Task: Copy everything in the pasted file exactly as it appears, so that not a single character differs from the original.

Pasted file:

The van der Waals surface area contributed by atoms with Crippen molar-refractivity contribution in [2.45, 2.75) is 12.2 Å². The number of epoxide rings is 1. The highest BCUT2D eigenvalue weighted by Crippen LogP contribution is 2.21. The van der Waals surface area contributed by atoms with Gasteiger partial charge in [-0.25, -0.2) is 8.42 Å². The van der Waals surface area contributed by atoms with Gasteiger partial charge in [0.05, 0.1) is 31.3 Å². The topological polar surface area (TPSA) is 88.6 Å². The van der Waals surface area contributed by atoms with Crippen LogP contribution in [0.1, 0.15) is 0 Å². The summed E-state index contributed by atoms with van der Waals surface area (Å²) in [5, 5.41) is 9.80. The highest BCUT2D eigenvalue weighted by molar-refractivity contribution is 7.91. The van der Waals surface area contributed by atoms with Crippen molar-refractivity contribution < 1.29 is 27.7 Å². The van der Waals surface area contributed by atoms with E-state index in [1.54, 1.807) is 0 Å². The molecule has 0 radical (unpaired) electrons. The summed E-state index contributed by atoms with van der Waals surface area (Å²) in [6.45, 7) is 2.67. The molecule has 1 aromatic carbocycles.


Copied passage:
The van der Waals surface area contributed by atoms with Crippen molar-refractivity contribution in [2.45, 2.75) is 12.2 Å². The number of epoxide rings is 1. The highest BCUT2D eigenvalue weighted by Crippen LogP contribution is 2.21. The van der Waals surface area contributed by atoms with Gasteiger partial charge in [-0.25, -0.2) is 8.42 Å². The van der Waals surface area contributed by atoms with Gasteiger partial charge in [0.05, 0.1) is 31.3 Å². The topological polar surface area (TPSA) is 88.6 Å². The van der Waals surface area contributed by atoms with Crippen LogP contribution in [0.1, 0.15) is 0 Å². The summed E-state index contributed by atoms with van der Waals surface area (Å²) in [5, 5.41) is 9.80. The highest BCUT2D eigenvalue weighted by molar-refractivity contribution is 7.91. The van der Waals surface area contributed by atoms with Crippen molar-refractivity contribution < 1.29 is 27.7 Å². The van der Waals surface area contributed by atoms with E-state index in [1.54, 1.807) is 0 Å². The molecule has 0 radical (unpaired) electrons. The summed E-state index contributed by atoms with van der Waals surface area (Å²) in [6.45, 7) is 2.67. The molecule has 1 aromatic carbocycles.